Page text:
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Journalists also claim to be motivated by an ethos of service and honour, too, don't they?

Performance pay makes sense, in both public and private sectors, so long as there is a predetermined formula for establishing it, and that said formula could realistically kick out a big fat zero if targets are not met. Some people, such as the president, should be tied to the overall bank's performance indicators (inflation, number of institution failures, a big fat zero if a bank needs to be bailed out, etc.), but lower level employees should have more job specific goals. It's not really that complicated. The formulas can be rejigged at the beginning of each year if there's a management decision to concentrate on improving in certain areas.

In practice a lot of bonuses in both public and private organisations have nothing to do with performance and are therefore useless. I get a bonus if my company turns a profit, something that I (being part of the administrative overhead) have no involvement in generating. AIG employees effectively get deferred signing bonuses regardless of how much they screw up. In both these systems, the bonuses don't encourage people to do a good job, merely to do a good enough job to avoid getting fired...pretty much the same incentive that their regular wage should be providing.

Suppose we had the same merit system in place for PMs. Would we have the GST and the Canada-US Free Trade Agreement, or NAFTA? Doubtful. Mulroney's PC party was reduced from the largest majority in Canadian history (at that time) in 1984, to two seats in 1993.

Still, maybe he could have cashed in on Canada being named #1 on the UN's Human Development Index during his tenure - not bad for an Irishman from Baie-Comeau, as he says.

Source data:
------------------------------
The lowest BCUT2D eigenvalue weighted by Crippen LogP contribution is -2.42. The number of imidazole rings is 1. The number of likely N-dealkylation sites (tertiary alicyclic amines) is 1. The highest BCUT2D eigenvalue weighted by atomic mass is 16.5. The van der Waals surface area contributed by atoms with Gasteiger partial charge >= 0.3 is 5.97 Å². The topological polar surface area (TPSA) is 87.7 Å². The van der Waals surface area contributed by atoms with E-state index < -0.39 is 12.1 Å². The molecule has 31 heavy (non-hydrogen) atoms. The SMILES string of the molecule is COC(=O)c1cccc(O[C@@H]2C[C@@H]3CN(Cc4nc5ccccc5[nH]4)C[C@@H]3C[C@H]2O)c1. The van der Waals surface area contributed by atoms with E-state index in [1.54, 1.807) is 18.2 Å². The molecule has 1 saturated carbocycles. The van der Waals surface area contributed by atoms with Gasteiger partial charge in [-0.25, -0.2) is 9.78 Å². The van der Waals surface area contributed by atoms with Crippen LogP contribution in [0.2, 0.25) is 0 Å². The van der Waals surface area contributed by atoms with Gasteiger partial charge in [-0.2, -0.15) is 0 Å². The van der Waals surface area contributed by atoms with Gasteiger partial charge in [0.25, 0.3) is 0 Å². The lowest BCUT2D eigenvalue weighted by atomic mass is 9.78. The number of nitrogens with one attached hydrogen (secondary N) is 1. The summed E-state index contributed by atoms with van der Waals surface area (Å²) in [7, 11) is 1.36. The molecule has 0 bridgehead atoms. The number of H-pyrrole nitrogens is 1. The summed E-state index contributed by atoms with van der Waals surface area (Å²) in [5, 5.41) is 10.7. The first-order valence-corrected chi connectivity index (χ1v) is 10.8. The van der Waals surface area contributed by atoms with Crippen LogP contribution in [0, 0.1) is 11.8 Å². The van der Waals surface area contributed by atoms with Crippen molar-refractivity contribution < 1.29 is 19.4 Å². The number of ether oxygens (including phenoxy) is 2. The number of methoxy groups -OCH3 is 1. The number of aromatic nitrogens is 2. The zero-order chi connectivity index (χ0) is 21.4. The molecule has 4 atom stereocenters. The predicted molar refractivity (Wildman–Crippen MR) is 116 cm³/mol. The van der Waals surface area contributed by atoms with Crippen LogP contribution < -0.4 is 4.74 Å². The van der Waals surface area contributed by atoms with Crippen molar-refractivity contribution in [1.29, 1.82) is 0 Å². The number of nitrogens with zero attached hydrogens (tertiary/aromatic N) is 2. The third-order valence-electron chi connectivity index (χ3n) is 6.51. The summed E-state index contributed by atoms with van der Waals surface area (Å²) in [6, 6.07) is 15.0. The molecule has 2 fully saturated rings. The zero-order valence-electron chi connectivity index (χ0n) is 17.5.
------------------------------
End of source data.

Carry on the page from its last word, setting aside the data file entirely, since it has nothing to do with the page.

"I get a bonus if my company turns a profit, something that I (being part of the administrative overhead) have no involvement in generating."

Not necessarily true. My bonus is also based in part of profit even though I work in a cost centre. My firm's rationale is that everyone in the firm should have some of their bonus based on profit, even cost centres, because a dollar saved is a dollar earned. It also keeps focus on total system cost, rather than trying to locally optimize their part of the business. I agree that it's tricky though.

And I agree, Nick. Pat Martin's argument is appalling, and indicative of the knee-jerk anti-business attitude held by some in the NDP.

"the argument that you can't have performance pay in the public sector because the public sector doesn't try to maximise profits is a bad argument."

I do work for a public sector organization and we do have management performance bonuses. The bonuses are predicated on the organization meeting a variety of performance metrics. I believe they are useful (not just because I am delighted to have received the bonus over the past few years), however a few comments:

1. The bonuses are the same for all managers based on how well the organization as a whole met the metrics. There is no bonus sytem for individual performance. The link between individual contribution and the outcome that would generate incentive pay is very weak. I think the belief is that individual or even department wide performance bonuses would cause disgruntlement.